The main reason that really resonates with me is that companies, who would normally not use the standard, would be compelled to comply with it just to win business. If there are even a few companies that conform to the standard which are successful, and it doesn’t have to be because they comply with the standard, others will try to follow their path.
At some point, almost every company complies with the standard, and no one knows the reason, only just that the paperwork is unbearable, there isn’t any room for actual testing, and they are afraid to step out of this vicious circle. I do not wish for the testing field to go through this, and that is why I have signed the petition.
But here is where it gets tricky: I think the people who started this opposition to stop the ISO should have thought more about their actions before jumping the gun. One of the few problems I have with this course of opposition is that it gives too much power to the body behind the standard. After some time, all this opposition will turn into just information. People searching for testing-related information may come across all these countless blogs against 29119, and the only thing they will do is research the standard and tell themselves that so many people wrote about it, they should try it, and maybe convince their companies to comply with it.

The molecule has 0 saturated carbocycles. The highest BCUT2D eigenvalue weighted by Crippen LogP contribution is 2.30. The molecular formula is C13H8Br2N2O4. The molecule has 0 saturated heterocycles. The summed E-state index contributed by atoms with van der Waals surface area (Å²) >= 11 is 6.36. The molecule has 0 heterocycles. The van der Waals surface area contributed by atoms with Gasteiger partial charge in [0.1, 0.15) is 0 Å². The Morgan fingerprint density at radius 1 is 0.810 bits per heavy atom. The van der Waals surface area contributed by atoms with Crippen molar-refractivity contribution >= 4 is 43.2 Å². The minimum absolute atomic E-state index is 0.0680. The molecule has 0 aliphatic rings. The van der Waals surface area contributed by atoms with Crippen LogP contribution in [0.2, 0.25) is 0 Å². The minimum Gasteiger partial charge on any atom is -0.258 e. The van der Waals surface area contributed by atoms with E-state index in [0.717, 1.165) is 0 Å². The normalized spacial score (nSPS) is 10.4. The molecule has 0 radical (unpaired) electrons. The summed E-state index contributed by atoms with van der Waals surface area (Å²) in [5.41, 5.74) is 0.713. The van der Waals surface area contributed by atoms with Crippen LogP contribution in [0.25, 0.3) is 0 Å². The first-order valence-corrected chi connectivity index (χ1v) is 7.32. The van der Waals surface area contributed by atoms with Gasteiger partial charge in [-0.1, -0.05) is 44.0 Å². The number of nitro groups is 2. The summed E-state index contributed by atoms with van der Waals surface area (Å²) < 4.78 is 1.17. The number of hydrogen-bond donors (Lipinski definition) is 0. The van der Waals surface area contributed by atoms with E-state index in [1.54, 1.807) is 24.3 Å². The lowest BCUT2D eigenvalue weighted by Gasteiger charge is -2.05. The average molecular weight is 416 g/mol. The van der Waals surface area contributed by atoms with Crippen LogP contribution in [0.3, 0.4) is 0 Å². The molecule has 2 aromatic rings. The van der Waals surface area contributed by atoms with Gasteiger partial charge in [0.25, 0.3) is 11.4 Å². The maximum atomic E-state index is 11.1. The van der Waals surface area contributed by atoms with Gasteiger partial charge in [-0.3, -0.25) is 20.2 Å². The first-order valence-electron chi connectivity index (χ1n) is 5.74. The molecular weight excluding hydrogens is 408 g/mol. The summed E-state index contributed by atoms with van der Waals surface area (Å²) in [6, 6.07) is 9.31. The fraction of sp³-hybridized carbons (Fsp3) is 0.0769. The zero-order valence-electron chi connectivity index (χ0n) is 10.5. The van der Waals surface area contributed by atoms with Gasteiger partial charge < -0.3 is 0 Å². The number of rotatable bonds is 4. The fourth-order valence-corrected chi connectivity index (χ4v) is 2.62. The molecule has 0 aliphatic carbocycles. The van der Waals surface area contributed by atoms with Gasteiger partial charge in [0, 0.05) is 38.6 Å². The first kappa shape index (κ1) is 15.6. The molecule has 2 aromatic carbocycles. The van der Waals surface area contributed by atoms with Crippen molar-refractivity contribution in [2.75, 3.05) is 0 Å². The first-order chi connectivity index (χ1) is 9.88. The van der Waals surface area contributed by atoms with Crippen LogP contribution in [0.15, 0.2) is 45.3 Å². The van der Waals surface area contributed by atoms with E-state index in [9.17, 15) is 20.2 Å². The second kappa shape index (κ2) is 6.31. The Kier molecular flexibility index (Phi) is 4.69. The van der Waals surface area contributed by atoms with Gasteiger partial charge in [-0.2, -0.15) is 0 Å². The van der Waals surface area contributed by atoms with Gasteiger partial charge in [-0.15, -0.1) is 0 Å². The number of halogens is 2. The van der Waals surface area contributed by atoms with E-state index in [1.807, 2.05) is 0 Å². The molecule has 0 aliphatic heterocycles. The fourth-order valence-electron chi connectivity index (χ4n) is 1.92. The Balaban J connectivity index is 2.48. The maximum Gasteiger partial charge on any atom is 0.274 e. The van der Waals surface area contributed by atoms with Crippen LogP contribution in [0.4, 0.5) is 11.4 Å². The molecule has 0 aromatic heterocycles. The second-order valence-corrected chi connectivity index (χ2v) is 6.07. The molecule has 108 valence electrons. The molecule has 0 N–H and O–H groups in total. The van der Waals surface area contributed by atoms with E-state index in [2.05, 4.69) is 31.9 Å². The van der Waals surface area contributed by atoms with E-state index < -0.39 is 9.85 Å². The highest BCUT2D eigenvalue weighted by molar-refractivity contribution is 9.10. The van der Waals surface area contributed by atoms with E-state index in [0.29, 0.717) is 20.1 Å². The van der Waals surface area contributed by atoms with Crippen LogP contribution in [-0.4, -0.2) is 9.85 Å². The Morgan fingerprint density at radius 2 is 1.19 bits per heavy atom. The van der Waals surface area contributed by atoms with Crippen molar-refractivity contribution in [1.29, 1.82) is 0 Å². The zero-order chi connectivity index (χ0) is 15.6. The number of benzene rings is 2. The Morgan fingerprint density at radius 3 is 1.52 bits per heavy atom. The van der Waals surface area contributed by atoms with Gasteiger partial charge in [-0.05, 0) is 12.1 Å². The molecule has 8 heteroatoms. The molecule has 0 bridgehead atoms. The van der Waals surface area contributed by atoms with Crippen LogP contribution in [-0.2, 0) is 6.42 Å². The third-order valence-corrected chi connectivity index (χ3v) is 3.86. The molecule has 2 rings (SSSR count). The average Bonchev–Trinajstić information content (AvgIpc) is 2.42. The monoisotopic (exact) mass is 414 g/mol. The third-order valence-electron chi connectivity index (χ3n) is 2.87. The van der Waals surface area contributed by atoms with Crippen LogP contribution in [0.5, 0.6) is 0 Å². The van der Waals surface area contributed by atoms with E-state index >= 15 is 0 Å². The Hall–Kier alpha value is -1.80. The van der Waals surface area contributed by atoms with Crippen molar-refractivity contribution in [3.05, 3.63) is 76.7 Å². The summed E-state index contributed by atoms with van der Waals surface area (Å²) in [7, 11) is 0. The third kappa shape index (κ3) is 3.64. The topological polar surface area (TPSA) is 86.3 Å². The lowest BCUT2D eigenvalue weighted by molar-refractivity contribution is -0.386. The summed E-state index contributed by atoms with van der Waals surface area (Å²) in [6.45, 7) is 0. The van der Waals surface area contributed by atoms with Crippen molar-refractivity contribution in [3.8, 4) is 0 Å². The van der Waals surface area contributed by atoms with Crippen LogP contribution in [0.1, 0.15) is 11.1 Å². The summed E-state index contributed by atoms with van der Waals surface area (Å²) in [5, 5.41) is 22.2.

Even negative advertising is still advertising — it is always of some value to the product being advertised — and gives it some kind of power in the form of public awareness. The proof can be, for example, the ISTQB. As a new tester few years ago, I wanted to get certified (I didn’t) because everybody was talking about it. It was not in a good light, but I still thought it would help me land a good job. There weren’t any other options, so what should a new tester do in this case?